Workshop on aquatic ecosystem restoration


Dr. George Ice (NCASI Fellow and Forest Watershed Program Manager) participated in a workshop on aquatic ecosystem restoration hosted by the US Army Corps of Engineers in July 2010. The Corps’ budget for aquatic ecosystem restoration is on the order of $500 million per year. Projects range from restoration of the Everglades in Florida, to fish passage improvements for sturgeon in the South, to riparian habitat restoration for salmon in the Pacific Northwest. The goal of these efforts is to “…restore degraded ecosystem structure, function, and dynamic processes to a less degraded, more natural condition.”

The workshop focused on the Corps’ methods for assessing aquatic ecosystems and setting priorities for restoration efforts. The workshop leader was Dr. David Tazik with the Corps’ Research and Development Center in Vicksburg, Mississippi. Presentations included a review of the status of aquatic ecosystems by Dr. David Strayer with the Cary Institute of Ecosystem Studies; and a talk titled “Risk Adjusted Social Benefits Metrics for Prioritizing Restoration Investments” by Dr. Lisa Wainger with the University of Maryland.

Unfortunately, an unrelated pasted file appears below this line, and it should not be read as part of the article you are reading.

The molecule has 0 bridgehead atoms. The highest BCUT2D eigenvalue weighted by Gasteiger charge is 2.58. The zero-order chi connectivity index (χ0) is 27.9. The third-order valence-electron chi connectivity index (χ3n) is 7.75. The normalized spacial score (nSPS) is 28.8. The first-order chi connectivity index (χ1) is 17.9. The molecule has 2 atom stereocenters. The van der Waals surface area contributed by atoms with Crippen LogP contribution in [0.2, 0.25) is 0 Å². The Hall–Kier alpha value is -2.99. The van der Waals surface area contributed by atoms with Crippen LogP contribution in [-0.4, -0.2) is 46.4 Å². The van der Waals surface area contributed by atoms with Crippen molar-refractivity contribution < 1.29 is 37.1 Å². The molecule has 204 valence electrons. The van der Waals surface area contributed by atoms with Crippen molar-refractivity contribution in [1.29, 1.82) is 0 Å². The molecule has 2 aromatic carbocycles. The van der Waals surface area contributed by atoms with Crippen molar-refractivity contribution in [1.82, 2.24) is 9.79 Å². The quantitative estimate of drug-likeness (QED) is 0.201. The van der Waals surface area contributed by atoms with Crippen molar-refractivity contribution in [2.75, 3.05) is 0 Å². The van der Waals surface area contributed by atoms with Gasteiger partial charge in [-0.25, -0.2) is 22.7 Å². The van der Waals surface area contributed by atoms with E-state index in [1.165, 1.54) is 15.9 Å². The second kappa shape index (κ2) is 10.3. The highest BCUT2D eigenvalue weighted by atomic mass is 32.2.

Dr. Ice’s presentation focused on three themes. First, sustainable forest management makes important contributions to ecosystem restoration in the United States. Second, forests have legacy conditions that can include impacts on aquatic ecosystems from past deforestation and/or unsustainable management practices. Finally, forest management has dramatically changed. Dr. Ice noted that all states with significant commercial forestry activities have adopted Best Management Practices to protect water quality and aquatic ecosystems. He also provided examples of aquatic restoration projects supported by NCASI members and discussed NCASI’s ongoing research on factors affecting movement of native fish through forest road culverts.

Workshop participants concluded that the Corps’ methods of assessing project priorities covered many (but not all) key factors. Suggestions for improvement included (a) focus on limiting factors for key ecosystem functions rather than using a predetermined method of weighing project priorities; and (b) explicitly incorporate risk into the assessment.

Contact Information 

  • George Ice at (541) 752-8801,